Noose tightens: RBI gets a helping hand from Sebi in pinning down wilful defaulters

The new Sebi rules tell the guilty promoter not to dream of fresh money from the capital market risking new investors.

Dinesh Unnikrishnan January 06, 2015 16:25:48 IST
Noose tightens: RBI gets a helping hand from Sebi in pinning down wilful defaulters

The Securities and Exchange Board of India (Sebi) has proposed to tighten the grip on the wilful defaulter in continuation of a series of steps taken by the Reserve Bank of India (RBI) to take on the wrongdoers among corporate borrowers.

In a discussion paper released on Monday, the market-regulator has proposed to bar wilful defaulters — promoters, directors or companies — from accessing capital markets to raise funds through a public issue or to take control of another listed company.

Noose tightens RBI gets a helping hand from Sebi in pinning down wilful defaulters

The Sebi logo. Image courtesy Sebi

A wilful defaulter is someone who does not pay back money to banks even if he has the capacity to do so. The money is either siphoned off or diverted for unstated purposes.

Under Sebi’s proposed rules, the wilful defaulter cannot raise debt or equity through a public issue but can raise money from existing shareholders through a rights issue or private placement to qualified institutional investors.

Also, the wilful defaulter will not be allowed to take over a new listed firm, the proposed rules allow him to make a counter offer in case of a hostile bid on his own firm. That is fine since a counter offer will result in only the outgo of money from him, which will be tough for a wilful defaulter.

Even though they can still try convincing the existing investors or an informed institutional investor to seek funds, that plan is unlikely to work.

Any promoter who has been classified as a wilful defaulter will be extremely lucky if he manages to do so since such investors will assume significant risk. No one in the right mind would prefer to bail out a wilful defaulter given the risks involved.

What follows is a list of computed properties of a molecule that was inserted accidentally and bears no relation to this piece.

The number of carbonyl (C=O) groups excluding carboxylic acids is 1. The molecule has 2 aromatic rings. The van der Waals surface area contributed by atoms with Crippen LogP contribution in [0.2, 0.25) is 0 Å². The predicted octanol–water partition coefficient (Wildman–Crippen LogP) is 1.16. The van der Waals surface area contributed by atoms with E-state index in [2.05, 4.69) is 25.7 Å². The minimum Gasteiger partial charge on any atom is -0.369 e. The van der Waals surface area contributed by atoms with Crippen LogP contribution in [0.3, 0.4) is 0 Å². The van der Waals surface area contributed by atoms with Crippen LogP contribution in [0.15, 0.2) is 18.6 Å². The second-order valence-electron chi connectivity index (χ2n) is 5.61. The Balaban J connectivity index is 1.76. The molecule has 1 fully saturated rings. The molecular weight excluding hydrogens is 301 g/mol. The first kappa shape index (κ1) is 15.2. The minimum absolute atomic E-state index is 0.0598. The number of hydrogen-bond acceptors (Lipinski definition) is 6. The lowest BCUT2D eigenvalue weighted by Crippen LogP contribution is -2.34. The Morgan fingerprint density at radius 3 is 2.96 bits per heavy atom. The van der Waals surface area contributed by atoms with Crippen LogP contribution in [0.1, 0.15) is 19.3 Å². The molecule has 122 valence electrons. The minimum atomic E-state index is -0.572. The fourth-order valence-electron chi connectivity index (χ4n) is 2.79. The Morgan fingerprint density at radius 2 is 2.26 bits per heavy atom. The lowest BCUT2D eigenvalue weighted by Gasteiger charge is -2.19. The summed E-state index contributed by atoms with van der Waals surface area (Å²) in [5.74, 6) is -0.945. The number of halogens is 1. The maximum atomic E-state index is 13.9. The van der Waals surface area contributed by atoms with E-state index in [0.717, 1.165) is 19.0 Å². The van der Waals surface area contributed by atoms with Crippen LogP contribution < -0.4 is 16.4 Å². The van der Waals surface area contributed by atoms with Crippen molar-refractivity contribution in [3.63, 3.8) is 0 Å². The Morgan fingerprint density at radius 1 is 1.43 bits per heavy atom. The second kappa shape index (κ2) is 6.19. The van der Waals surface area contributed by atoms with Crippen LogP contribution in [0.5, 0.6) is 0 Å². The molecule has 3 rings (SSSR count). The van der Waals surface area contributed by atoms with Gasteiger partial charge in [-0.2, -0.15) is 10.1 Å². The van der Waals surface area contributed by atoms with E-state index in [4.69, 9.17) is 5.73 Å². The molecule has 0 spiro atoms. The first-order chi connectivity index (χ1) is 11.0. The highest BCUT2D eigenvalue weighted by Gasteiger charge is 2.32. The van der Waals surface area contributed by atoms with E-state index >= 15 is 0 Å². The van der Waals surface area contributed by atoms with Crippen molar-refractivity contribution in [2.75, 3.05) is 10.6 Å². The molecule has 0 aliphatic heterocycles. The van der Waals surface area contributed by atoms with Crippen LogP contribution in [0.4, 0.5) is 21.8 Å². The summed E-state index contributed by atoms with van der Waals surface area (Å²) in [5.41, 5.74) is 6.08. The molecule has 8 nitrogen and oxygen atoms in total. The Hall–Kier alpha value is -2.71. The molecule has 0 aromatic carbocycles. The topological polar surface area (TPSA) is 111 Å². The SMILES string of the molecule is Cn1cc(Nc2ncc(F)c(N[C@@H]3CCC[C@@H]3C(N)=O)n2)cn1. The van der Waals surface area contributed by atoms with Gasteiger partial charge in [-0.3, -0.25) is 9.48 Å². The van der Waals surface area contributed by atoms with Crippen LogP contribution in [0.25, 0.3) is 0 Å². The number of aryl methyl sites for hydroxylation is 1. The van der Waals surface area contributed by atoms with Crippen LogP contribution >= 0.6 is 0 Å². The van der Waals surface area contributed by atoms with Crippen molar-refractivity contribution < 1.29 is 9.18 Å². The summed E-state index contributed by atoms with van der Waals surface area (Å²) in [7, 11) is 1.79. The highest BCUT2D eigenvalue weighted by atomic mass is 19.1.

Thus, the seeming leeway given to the cornered wilful defaulter is of no use in the real world.

In short, the new rules tell the guilty promoter not to dream of fresh money from the capital market risking new investors.

Already, the existing RBI rules prohibit such a company or promoter from accessing any fresh funding from any financial institutions or have a controlling role in any other companies once he is tagged as wilful defaulter.

The party, thus, gets ostracised from the financial system.

Given this backdrop, blocking the wilful defaulter promoter to transact in the stock market through public issuances will make sure that all options are closed for him to attempt an escape - except seeking legal recourse. He can still challenge the banker and drag him to the court room and delay the process.

That is no good move for the banker, who is already facing immense stress from bad loan pile-up. Due to this, Indian banks have been increasingly acting tough on wilful defaulters in the recent years by classifying more companies as wilful defaulters than they have done ever before.

Banks witnessed dramatic rise in bad assets on their books on account of multiple reasons that include economic slowdown, banks’ own wrong credit decisions and misuse of the banking system by corporate-political nexus. About 13-14 percent of the loans given by banks are under the stressed category.

Also, as bankers have highlighted in the past that many companies have misused the banking system by misusing the loan amount, diverting from the stated purposes and seeking asylum at the loan recast facility even in cases where the reasons of stress were not genuine.

Cronies have played a key role in executing such recasts. But with RBI pushing banks to clean up their books, banks are now actively using the wilful defaulter rule to take on non-co-operative borrowers.

With the RBI and Sebi practically leaving no option to the corporate wrongdoers to access the financial system, the only remaining option for the wilful defaulter will, thus, be to drag the banker to the court rooms, challenging the decision, like in the case of Vijay Mallya-promoted Kingfisher Airlines.

This will make recovery of money a lot more difficult for the banker, since in most cases such firms seek legal recourse to fight the banks.

The more the resolution on the underlying asset gets delayed, the quality of the asset deteriorates leaving very little value to the lender to get back his money.

Take the case of the now-grounded Kingfisher Airlines. The airline, which has dues of about Rs7,000 crore to a clutch of banks, was classified as a wilful defaulter by Kolkata-based United Bank of India in September last year.

But in late December, the Calcutta High Court dismissed United Bank’s action of the bank citing technical grounds, observing that the grievance redressal committee of the bank had four members instead of three as required under the norms. United Bank is now planning a counter action.

According to bankers, the court’s ruling might encourage other borrowers facing similar fate too to look for legal loopholes to take on the banker.

But banks are unlikely to give in easily since this is now or never battle for them to stay in the business. State-run lenders, in particular, are neck-deep in bad debts, which questions their very survival.

That will set the stage for many more such legal battles.

Updated Date:

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